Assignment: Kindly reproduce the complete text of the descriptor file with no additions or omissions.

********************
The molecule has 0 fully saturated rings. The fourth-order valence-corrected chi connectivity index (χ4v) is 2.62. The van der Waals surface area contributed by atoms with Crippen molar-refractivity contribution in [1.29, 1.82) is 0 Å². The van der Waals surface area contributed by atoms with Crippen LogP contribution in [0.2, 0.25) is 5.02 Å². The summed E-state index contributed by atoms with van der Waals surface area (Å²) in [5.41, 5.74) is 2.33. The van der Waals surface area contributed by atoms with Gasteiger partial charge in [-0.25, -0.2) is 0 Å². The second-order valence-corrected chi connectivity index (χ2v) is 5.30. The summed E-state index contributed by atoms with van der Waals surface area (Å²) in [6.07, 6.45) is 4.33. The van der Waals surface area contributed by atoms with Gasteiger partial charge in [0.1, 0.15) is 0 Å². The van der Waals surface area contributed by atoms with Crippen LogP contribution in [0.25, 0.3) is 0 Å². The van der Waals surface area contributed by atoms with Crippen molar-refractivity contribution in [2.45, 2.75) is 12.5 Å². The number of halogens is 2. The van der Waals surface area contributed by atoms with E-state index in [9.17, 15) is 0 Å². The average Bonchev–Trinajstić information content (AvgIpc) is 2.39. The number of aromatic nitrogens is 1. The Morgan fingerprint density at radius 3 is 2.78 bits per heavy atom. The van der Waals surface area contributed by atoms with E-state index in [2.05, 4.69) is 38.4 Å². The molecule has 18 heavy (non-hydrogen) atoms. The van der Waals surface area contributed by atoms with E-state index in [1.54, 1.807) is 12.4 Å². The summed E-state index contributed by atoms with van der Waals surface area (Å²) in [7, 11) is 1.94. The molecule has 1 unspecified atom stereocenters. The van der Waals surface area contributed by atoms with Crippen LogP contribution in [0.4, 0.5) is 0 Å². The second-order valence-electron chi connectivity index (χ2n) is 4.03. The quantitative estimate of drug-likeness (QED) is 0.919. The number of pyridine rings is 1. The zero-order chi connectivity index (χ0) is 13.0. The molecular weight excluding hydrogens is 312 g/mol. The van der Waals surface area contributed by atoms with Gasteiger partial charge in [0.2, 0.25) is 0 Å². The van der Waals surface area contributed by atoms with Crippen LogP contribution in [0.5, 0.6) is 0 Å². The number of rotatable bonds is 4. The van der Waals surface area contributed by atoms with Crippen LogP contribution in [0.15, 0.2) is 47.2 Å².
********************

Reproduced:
The molecule has 0 fully saturated rings. The fourth-order valence-corrected chi connectivity index (χ4v) is 2.62. The van der Waals surface area contributed by atoms with Crippen molar-refractivity contribution in [1.29, 1.82) is 0 Å². The van der Waals surface area contributed by atoms with Crippen LogP contribution in [0.2, 0.25) is 5.02 Å². The summed E-state index contributed by atoms with van der Waals surface area (Å²) in [5.41, 5.74) is 2.33. The van der Waals surface area contributed by atoms with Gasteiger partial charge in [-0.25, -0.2) is 0 Å². The second-order valence-corrected chi connectivity index (χ2v) is 5.30. The summed E-state index contributed by atoms with van der Waals surface area (Å²) in [6.07, 6.45) is 4.33. The van der Waals surface area contributed by atoms with Gasteiger partial charge in [0.1, 0.15) is 0 Å². The van der Waals surface area contributed by atoms with Crippen LogP contribution in [0.25, 0.3) is 0 Å². The van der Waals surface area contributed by atoms with Crippen molar-refractivity contribution in [2.45, 2.75) is 12.5 Å². The number of halogens is 2. The van der Waals surface area contributed by atoms with E-state index in [9.17, 15) is 0 Å². The average Bonchev–Trinajstić information content (AvgIpc) is 2.39. The number of aromatic nitrogens is 1. The Morgan fingerprint density at radius 3 is 2.78 bits per heavy atom. The van der Waals surface area contributed by atoms with E-state index in [2.05, 4.69) is 38.4 Å². The molecule has 18 heavy (non-hydrogen) atoms. The van der Waals surface area contributed by atoms with E-state index in [1.54, 1.807) is 12.4 Å². The summed E-state index contributed by atoms with van der Waals surface area (Å²) in [7, 11) is 1.94. The molecule has 1 unspecified atom stereocenters. The van der Waals surface area contributed by atoms with Crippen LogP contribution in [0.4, 0.5) is 0 Å². The second-order valence-electron chi connectivity index (χ2n) is 4.03. The quantitative estimate of drug-likeness (QED) is 0.919. The number of pyridine rings is 1. The zero-order chi connectivity index (χ0) is 13.0. The molecular weight excluding hydrogens is 312 g/mol. The van der Waals surface area contributed by atoms with Gasteiger partial charge in [0.2, 0.25) is 0 Å². The van der Waals surface area contributed by atoms with Crippen LogP contribution in [0.5, 0.6) is 0 Å². The number of rotatable bonds is 4. The van der Waals surface area contributed by atoms with Crippen LogP contribution in [0.15, 0.2) is 47.2 Å².